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Hydronic Air design

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doctorman
doctorman Member Posts: 117
edited May 2018 in THE MAIN WALL
Need help coming up with the best design for a Hydronic Air Heating system

House single family
1) Basement - Baseboard heating
2) Attic and main floor - Forced Air Heat using the hydronic air heat exchanger

putting a HTP UFTC-140 Boiler in the basement
Zone 1 for the basement 60' x 30' area
Zone 2 goes up to the attic 30 feet and goes through the heat exchanger coil blown by the central AC and back. this would be the backup heat for a 5 Ton Heat pump.

Can a Grandfus Alpha 2 handle all that with 2 zone valves?

located in New York Long island.

Thank you



=========
CoolCalc Heat loss calculation

Cellar
Sensible BTU: 7,497 Latent BTU: 1,556 Heating BTU: 17,408

Main Floor
Sensible BTU: 10,926 Latent BTU: 2,216 Heating BTU: 23,215

Attic
Sensible BTU: 9,665 Latent BTU: 1,648 Heating BTU: 18,409

Comments

  • Jamie Hall
    Jamie Hall Member Posts: 23,438
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    Add up the head loss (not elevation difference!) through the piping to the heat exchanger coil, then through the coil and back to the pump. Then look at the Grundfos pump curve and find out what flow it will produce with that head loss. If it will produce enough flow to dump the amount of heat you need, you're good. Without the head loss calculation, you're guessing.
    Br. Jamie, osb
    Building superintendent/caretaker, 7200 sq. ft. historic house museum with dependencies in New England
    Henrydelta T
  • Zman
    Zman Member Posts: 7,573
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    If you intend to run the air unit with low supply temps (condensing), be sure the air coil is sized with this in mind. No body like wind chill.
    The grundfos should work fine for that application. As Jamie mentioned, you need to run the math based on equipment spec to be positive. You may need balancing valves do to the head loss differences in the zones.
    "If you can't explain it simply, you don't understand it well enough"
    Albert Einstein
  • doctorman
    doctorman Member Posts: 117
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    I have to study head loss a bit to understand your comments better.

    but here is the Coolcalc Heat loss calculation
    so around 20K for basement and 40Kbtu for the forced air
    I will run the plumbing with PEX.




    Cellar
    Sensible BTU: 7,497 Latent BTU: 1,556 Heating BTU: 17,408

    Main Floor
    Sensible BTU: 10,926 Latent BTU: 2,216 Heating BTU: 23,215

    Attic
    Sensible BTU: 9,665 Latent BTU: 1,648 Heating BTU: 18,409
  • doctorman
    doctorman Member Posts: 117
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    Zman said:

    If you intend to run the air unit with low supply temps (condensing), be sure the air coil is sized with this in mind. No body like wind chill.
    The grundfos should work fine for that application. As Jamie mentioned, you need to run the math based on equipment spec to be positive. You may need balancing valves do to the head loss differences in the zones.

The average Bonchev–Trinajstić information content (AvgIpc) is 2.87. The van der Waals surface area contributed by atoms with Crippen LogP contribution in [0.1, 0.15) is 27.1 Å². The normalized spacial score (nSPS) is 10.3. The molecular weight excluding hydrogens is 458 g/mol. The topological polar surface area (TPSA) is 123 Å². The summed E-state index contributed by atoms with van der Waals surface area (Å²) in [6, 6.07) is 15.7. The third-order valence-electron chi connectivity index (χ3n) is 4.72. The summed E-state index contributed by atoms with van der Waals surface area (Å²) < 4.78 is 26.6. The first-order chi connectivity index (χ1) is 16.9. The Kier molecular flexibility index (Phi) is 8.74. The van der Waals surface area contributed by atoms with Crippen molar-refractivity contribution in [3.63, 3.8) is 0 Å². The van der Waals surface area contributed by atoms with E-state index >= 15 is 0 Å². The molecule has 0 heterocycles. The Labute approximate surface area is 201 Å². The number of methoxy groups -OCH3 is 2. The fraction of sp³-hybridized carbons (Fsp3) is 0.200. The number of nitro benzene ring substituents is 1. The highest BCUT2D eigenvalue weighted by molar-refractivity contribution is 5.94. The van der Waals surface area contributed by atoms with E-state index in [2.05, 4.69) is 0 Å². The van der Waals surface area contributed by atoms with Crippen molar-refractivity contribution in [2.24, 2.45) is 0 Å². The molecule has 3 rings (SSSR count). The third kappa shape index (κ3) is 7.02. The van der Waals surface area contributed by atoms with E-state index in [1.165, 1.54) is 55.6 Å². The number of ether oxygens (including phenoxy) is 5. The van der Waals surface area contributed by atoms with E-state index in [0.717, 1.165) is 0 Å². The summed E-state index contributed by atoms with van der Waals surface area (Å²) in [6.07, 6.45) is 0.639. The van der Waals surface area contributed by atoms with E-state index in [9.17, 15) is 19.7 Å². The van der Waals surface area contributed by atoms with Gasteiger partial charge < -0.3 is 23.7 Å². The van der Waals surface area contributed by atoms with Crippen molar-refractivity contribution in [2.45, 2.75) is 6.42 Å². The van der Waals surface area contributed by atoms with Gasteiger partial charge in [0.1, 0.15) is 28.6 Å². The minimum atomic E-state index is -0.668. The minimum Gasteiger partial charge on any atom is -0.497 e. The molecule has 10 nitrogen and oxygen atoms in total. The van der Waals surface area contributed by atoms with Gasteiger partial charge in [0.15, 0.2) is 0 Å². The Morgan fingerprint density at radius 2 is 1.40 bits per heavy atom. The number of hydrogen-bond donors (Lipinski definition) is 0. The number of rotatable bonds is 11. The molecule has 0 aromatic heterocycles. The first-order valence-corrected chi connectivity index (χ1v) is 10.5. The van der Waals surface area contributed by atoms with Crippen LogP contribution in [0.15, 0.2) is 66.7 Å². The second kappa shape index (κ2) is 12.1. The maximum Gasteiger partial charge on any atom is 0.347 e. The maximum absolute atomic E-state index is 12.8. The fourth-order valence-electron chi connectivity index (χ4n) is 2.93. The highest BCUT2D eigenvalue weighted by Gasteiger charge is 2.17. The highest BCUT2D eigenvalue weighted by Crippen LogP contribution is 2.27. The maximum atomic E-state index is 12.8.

Would certainly prefer low temp supply as long as my return is under 130F.

    I am installing the boiler now and will do A/C later,
    Now I have Baseboard in basement and 1 st floor and attic is not heated.
    so I will connect zone 2 to 1st floor baseboard till after renovation and A/C addition. I just would like to design the heating future proof so I can adopt it easily to the A/C later

  • EBEBRATT-Ed
    EBEBRATT-Ed Member Posts: 15,622
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    Pipe sizing depends on how much water you need to move. How much water you need to move depends on heat loss and design temperature drop of the water. You have the heat loss now you need to pick a TD

    The standard TD was 20 degrees. 1 gpm of water will transfer 10,000btus/hour with a 20 deg delta.
    main 60,00 btu/hr=1" pipe
    celler 17408=3/4 pipe
    attic 3/4"
    MAIN FLOOR 3/4"


    30 degree td = 15,000 btus/gpm
    MAIN 3/4" WOULD DO IT BUT IT'S CLOSE TO MAX 1"
    CELLER 1/2"
    ATTIC 1/2"
    MAIN FLOOR 3/4"

    40 degree td = 20,000btu/gpm
    MAIN 3/4"
    CELLER 1/2"
    ATTIC 1/2"
    MAIN FLOOR 1/2"

    yOU MAY WANT TO UPSIZE IF USING PEX

    SO, A LARGER TD REDUCES PIPE SIZE =REDUCED COST
    BUT YOU HAVE TO USE MORE BASEBOARD AND LARGER COILS TO GET THE SAME AMOUNT OF HEAT BECAUSE YOU AVERAGE WATER TEMPERATURE DROPS.=INCREASED COST

    THE LOWER THE WATER TEMPERATURE =THE MORE FUEL YOU WILL SAVE BUT THEN YOU NEED LARGER HEAT EMMITERS TO PROVIDE THE HEAT.

    SO IT'S ALWAYS A COMPROMISE.

    I WOULD SPLIT THE DIFFERENCE AND USE A 30 DEG TD. I WOULD DESIGN FOR A WATER SUPPLY TEMP OF 160 DEG. tHIS WILL GIVE YOU 130 DEG RETURN WATER AT FULL LOAD AT DESIGN TEMP AND YOU WILL BE ON THE EDGE OF CONDNSING. aT LOWER TEMPS WHEN YOU DON'T NEED FULL CAPACITY YOU SHOULD ALWAYS BE CONDENSING


    SuperTechdoctorman
  • doctorman
    doctorman Member Posts: 117
    Options

    Pipe sizing depends on how much water you need to move. How much water you need to move depends on heat loss and design temperature drop of the water. You have the heat loss now you need to pick a TD

    The standard TD was 20 degrees. 1 gpm of water will transfer 10,000btus/hour with a 20 deg delta.
    main 60,00 btu/hr=1" pipe
    celler 17408=3/4 pipe
    attic 3/4"
    MAIN FLOOR 3/4"


    30 degree td = 15,000 btus/gpm
    MAIN 3/4" WOULD DO IT BUT IT'S CLOSE TO MAX 1"
    CELLER 1/2"
    ATTIC 1/2"
    MAIN FLOOR 3/4"

    40 degree td = 20,000btu/gpm
    MAIN 3/4"
    CELLER 1/2"
    ATTIC 1/2"
    MAIN FLOOR 1/2"

    yOU MAY WANT TO UPSIZE IF USING PEX

    SO, A LARGER TD REDUCES PIPE SIZE =REDUCED COST
    BUT YOU HAVE TO USE MORE BASEBOARD AND LARGER COILS TO GET THE SAME AMOUNT OF HEAT BECAUSE YOU AVERAGE WATER TEMPERATURE DROPS.=INCREASED COST

    THE LOWER THE WATER TEMPERATURE =THE MORE FUEL YOU WILL SAVE BUT THEN YOU NEED LARGER HEAT EMMITERS TO PROVIDE THE HEAT.

    SO IT'S ALWAYS A COMPROMISE.

    I WOULD SPLIT THE DIFFERENCE AND USE A 30 DEG TD. I WOULD DESIGN FOR A WATER SUPPLY TEMP OF 160 DEG. tHIS WILL GIVE YOU 130 DEG RETURN WATER AT FULL LOAD AT DESIGN TEMP AND YOU WILL BE ON THE EDGE OF CONDNSING. aT LOWER TEMPS WHEN YOU DON'T NEED FULL CAPACITY YOU SHOULD ALWAYS BE CONDENSING